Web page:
Does Alma Linux foresee to provide a clean path for Major release upgrades?

I have to move on from centOS and I’d consider Alma as my best shot. I had lots of issues in trying (and failing) major upgrades from centOS 7 to 8. So I wanted to make sure that in the goals of Alma it is comprised to offer a simple clean and fully working path for Major upgrades. Is it going to be like centOS?

The CentOS has never supported any in-place conversion from one distro to another (e.g. 6 → 7).

Red Hat has tool ‘leapp’ that can convert some RHEL systems (but not all).

AlmaLinux has separate project “ELevate” that uses leapp. Again, it can convert some, but not all, systems.

Personally, I rather do clean install, deploy config, and restore user data.
That requires two things:

  • Have restorable user data
  • Be able to create appropriate config for each major version

If you don’t know what config is appropriate, then you don’t know your system.

“Know thyself and know thine enemy, and you can …”

If you have no means to restore user data, then it cannot be very valuable?

As the previous poster said, CentOS didn’t have a clean upgrade path. However, we have worked with the greater RHEL community to put together Project ELevate, which allows you to upgrade in place and migrate between distros. Definitely worth checking out! It’s been stable for almost a year and we just added support for 8-> 9 upgrades.

Ironically I logged on my Ubuntu 20.04.4 LTS (picked that because it is a Raspeberry Pi) and it greeted me with

New release '22.04.2 LTS' available.
Run 'do-release-upgrade' to upgrade to it.

Can anyone explain if there is a major difference between how Debian and RHEL handle updates that can motivate RHEL and centOS not supporting major version upgrade (until leap or ELevate) while Ubuntu actually insists for me to upgrade?

Sadly centOS 7 got broken by the attempt to upgrade using dnf. So, at least for now, I cannot try ELevate. Thanks for pointing it out! it is enouraging to see that the need of major upgrade is considered. I hope it will become more common practice than doing fresh reinstalls.

This way of proceeding is more time consuming than doing an in-place system upgrade. An in-place upgrades gives me with a system already fully configured and no need to waste time on reconfiguring the system.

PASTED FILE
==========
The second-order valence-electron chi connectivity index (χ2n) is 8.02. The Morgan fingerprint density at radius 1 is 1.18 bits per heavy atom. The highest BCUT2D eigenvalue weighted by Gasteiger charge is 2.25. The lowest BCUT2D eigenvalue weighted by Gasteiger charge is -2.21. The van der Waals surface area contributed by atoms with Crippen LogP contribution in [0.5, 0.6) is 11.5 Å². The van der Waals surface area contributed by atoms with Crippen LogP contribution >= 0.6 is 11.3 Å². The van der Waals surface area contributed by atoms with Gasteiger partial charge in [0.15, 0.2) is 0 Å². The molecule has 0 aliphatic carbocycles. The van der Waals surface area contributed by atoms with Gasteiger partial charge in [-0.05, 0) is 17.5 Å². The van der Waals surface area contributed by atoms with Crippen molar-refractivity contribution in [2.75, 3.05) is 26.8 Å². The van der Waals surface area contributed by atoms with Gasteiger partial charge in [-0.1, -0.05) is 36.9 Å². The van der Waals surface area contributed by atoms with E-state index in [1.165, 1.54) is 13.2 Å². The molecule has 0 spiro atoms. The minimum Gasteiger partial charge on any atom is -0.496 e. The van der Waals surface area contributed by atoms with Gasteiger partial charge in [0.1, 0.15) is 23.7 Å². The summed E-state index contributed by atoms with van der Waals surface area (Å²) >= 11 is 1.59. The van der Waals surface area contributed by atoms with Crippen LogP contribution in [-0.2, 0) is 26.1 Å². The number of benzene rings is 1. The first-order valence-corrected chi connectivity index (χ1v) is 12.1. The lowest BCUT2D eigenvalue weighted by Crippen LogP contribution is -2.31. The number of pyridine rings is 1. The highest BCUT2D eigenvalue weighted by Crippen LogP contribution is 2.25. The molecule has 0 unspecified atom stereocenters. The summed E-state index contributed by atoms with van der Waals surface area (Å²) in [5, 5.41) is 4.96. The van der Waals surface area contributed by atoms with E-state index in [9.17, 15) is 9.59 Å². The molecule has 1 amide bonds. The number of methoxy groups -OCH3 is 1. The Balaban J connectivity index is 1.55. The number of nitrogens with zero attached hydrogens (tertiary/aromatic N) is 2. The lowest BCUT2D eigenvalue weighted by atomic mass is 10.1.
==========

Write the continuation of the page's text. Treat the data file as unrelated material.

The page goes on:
Except not being possible on centOS, why anyone should prefer to do system reinstall when it is possible to do an in-place upgrade?

That assumes that some automation can read all current configuration and correctly translate it to whatever the new distro requires.
What if you have hand-made customizations or third-party packages? How does a “migration script” handle that?

Note that RHEL 7 was released in 2014 and RHEL 8 in 2019. A lot of core system components were replaced between those two distros.
The Ubuntu 20.04 was released in 2020 and the 22.04 in 2022; way less changes and a game plan to progress incrementally.

Lets assume that your system goes up in flames. Then you have to get a new – no in-place option at all.
Do you have something for that? I do, and it is trivial.
Should I prefer such trivial install or in-place routine?

Do you use virtual servers? Something that is spawned once in a blue moon and is discarded after short, furious use? You want reproducible platform for the job, not something that has accumulated who-knows-what.

You sound pretty narrow minded, maybe you are not. But please consider that out there there are lots of use cases.

Doing in-place upgrades does not discount anyone from properly backup routines. That is not the point. The point is that a distribution that does not allow for in-place upgrades has a limitation by design. Maybe it is a design that gives you something, I am asking what is this “something”.

The only valid point that I see you raised is that you have a reproducible environment, but that does not really apply, imho. If you create virtual machines with a well defined point release, e.g. Ubuntu 20.4.2 LTS it seems to me that you got a pretty well defined environment, and if you have issues in that environment everyone can reproduce it as well as if you are using a given RHEL version. What am I missing?

Please do not quote Sun Tsu’s “the art of war” because managing machines is not a war.

Yes, I probably have my bias.

That question is for Red Hat, because they design RHEL.

Sure RedHat can give the best answer to that. But I guess users who choose to use a RHEL derivative must have an opinion on this.

Personally I am sort of forced to use a RHEL based distribution because of some scientific software that is guaranteed to compile or install from repository on RHEL and may turn into a hell of compilation on other systems (or a waste of time to create the correct environment to compile).

For other use cases, e.g. something like a desktop I am using Debian derivatives and so far they have not failed me in major version upgrades.

I have my opinion and the very existence of the project ELevate does show that there are people with opinion that in-place conversion is a useful option.

That is one point too. All applications are not conveniently packaged for all platforms.
If one is not available for your platform, then you have “source install” – or worse yet a proprietary binary blob. If the API/ABI of your platform do change, then a painful reinstall
can become necessary, since the dnf up or apt-get upgrade is not an option.

Some core RHEL libs supposedly have guarantee that their API&ABI of two previous major versions is available too (usually as “compat-*” packages). How stable are the API&ABI in the Debian family?